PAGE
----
Of course it isn’t possible for all little children to take their pets to school but studies have shown that pets can be a wonderful teaching resource. Some schools around the world allow for pets to be brought on certain days, such as those of festivals and other times weekly pets are brought in so the children can share what they know about the species and their care. It is the contention of many educators that allowing classroom pets would be good for the children for a great number of reasons.
An Introduction to the Animal Kingdom
When children are allowed to actually interact with various animals they get a first-hand, up-close look at some pretty amazing species. Not all children have dogs and cats as a family pet. Some families have exotic birds whilst others have reptiles and still others marsupials. Although few families have a kangaroo, perhaps the most famous of these pouched critters, a popular marsupial pet is the sugar glider that is a tiny creature that lives on insects and nectar. In fact, this in itself is a great teaching aid because the children learn terms such as insectivorous and nectivorous. In recent years, sugar gliders have become quite popular and are really not that expensive to purchase. Imagine having one in the class as the class pet?
Learning to Care for Pets
One of the most important lessons to be learned from supervised pet care is how important it is to be responsible. Teachers can relate taking care of the animal to the way a child’s parent cares for him or her. When they are hungry, they get fed. But they don’t get fed just anything because certain foods are toxic to pets just as certain foods are toxic to children. Teachers can explain how they purchase the right formulations from a source such as an Italian negozio animali online, literally translated as an ‘online pet store.’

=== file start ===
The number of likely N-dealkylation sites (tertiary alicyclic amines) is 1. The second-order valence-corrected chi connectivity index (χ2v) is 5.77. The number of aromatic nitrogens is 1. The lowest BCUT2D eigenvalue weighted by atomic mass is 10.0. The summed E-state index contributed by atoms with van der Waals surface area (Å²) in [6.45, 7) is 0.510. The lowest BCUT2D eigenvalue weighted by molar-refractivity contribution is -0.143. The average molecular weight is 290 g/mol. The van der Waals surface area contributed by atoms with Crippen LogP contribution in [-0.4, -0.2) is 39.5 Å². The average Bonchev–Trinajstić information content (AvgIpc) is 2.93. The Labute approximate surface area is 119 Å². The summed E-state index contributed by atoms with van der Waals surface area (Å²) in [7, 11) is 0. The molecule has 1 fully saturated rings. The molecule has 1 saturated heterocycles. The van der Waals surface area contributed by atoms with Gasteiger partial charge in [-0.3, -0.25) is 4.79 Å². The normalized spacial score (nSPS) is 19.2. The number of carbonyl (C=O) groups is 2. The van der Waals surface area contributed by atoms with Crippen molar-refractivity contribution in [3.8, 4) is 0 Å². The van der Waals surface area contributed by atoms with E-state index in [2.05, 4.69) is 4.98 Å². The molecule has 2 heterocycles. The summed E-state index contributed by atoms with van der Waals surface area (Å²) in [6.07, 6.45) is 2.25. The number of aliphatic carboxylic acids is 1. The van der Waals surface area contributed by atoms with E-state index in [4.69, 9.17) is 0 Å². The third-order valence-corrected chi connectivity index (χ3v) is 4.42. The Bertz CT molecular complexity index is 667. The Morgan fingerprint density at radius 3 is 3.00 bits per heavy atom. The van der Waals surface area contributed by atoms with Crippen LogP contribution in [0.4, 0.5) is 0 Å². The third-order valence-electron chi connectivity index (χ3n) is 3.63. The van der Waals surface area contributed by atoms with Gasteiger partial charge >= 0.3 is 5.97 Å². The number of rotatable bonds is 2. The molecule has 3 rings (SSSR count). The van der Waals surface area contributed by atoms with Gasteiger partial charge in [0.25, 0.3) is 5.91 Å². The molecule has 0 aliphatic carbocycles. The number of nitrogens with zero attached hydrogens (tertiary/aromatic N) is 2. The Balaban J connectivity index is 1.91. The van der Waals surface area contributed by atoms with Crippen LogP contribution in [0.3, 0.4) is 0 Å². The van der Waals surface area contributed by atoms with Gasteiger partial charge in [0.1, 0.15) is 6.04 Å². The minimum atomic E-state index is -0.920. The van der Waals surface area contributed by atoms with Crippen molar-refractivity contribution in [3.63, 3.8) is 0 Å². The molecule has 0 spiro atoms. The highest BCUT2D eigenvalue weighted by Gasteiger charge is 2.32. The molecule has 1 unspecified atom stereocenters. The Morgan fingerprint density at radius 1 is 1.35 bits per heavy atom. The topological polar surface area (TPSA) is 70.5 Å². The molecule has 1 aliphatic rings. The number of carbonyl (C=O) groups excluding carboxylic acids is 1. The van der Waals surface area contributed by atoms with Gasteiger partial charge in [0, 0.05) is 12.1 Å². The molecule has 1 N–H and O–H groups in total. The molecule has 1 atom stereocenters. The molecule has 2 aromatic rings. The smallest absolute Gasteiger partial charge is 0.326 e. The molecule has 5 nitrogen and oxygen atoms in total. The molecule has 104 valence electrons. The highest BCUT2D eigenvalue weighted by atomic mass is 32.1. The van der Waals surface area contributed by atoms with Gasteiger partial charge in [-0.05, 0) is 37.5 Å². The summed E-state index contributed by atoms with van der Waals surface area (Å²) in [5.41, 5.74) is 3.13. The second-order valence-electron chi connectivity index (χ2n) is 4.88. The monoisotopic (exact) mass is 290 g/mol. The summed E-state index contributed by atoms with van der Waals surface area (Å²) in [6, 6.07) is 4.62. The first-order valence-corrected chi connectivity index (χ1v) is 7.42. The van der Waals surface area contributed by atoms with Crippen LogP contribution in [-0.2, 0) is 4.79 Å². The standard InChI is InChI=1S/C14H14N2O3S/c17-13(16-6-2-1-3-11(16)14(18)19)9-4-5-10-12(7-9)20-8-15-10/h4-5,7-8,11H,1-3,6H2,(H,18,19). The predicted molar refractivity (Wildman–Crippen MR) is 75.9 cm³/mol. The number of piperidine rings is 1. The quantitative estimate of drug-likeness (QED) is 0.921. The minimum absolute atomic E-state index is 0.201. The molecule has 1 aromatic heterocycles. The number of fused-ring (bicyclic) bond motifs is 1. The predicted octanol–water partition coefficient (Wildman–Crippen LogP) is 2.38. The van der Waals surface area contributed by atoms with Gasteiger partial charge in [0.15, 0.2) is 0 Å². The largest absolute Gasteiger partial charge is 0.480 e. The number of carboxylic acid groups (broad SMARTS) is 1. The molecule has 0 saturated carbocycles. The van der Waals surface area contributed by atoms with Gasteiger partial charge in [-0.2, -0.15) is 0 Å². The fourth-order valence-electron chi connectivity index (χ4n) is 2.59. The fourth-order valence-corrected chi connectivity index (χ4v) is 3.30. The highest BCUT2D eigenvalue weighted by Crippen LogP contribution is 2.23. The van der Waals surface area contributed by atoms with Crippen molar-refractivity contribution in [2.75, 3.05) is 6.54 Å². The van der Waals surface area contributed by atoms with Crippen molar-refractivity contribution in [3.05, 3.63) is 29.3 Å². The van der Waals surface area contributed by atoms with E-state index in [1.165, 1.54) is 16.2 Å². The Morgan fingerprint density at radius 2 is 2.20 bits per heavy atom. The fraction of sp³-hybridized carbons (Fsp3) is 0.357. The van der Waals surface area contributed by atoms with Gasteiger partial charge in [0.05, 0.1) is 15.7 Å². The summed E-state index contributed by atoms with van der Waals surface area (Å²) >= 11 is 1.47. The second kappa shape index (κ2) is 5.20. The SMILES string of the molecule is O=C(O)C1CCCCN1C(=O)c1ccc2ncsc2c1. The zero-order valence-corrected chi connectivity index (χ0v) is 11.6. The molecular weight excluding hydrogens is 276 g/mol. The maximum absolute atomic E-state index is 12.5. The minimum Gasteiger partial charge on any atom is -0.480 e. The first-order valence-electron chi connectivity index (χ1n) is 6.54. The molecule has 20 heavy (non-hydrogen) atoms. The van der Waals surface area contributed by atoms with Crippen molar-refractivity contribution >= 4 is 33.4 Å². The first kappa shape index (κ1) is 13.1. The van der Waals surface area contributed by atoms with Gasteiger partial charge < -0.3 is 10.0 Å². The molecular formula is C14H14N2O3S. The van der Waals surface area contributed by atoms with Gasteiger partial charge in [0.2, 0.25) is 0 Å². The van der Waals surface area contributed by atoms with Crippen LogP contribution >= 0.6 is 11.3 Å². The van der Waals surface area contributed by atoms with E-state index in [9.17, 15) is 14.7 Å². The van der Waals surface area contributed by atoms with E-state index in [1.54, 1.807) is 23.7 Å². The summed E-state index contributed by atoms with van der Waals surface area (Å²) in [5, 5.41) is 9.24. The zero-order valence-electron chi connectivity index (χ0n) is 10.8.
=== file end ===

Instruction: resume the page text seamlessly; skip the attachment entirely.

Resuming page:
Whereas chocolate can do harm to a dog, children shouldn’t have too much either and an astute teacher can make this connection for the class quite nicely. Pets need to be bathed and their crates or cages need to be sanitised regularly as well. All of these tasks are an important part of the learning process for young children. It’s a shame more classrooms don’t take advantage of resources like these.
Psychological and Emotional Therapy
It has been well substantiated that the act of petting a dog, cat or other domesticated animal has a soothing effect on the body. People who are tense and anxious calm down, their blood pressure drops and they feel a sense of wellness by that very act of stroking and being close to the pet. It would be nice if all children lived in a home with a well-adjusted family life but this is not realistic. Many come from broken homes, homes where drug and alcohol abuse is rampant and some have even been sexually or emotionally abused and/or neglected. Having a pet to cuddle and bond with is often so therapeutic that marked improvements in behavioural responses are seen almost immediately.
With all of these amazing benefits to having classroom pets, it’s a wonder why more schools don’t make it part of the curriculum. Even so, we can be thankful for the teachers and headmasters who allow pets in the classroom and are willing to go the extra mile for their precious charges.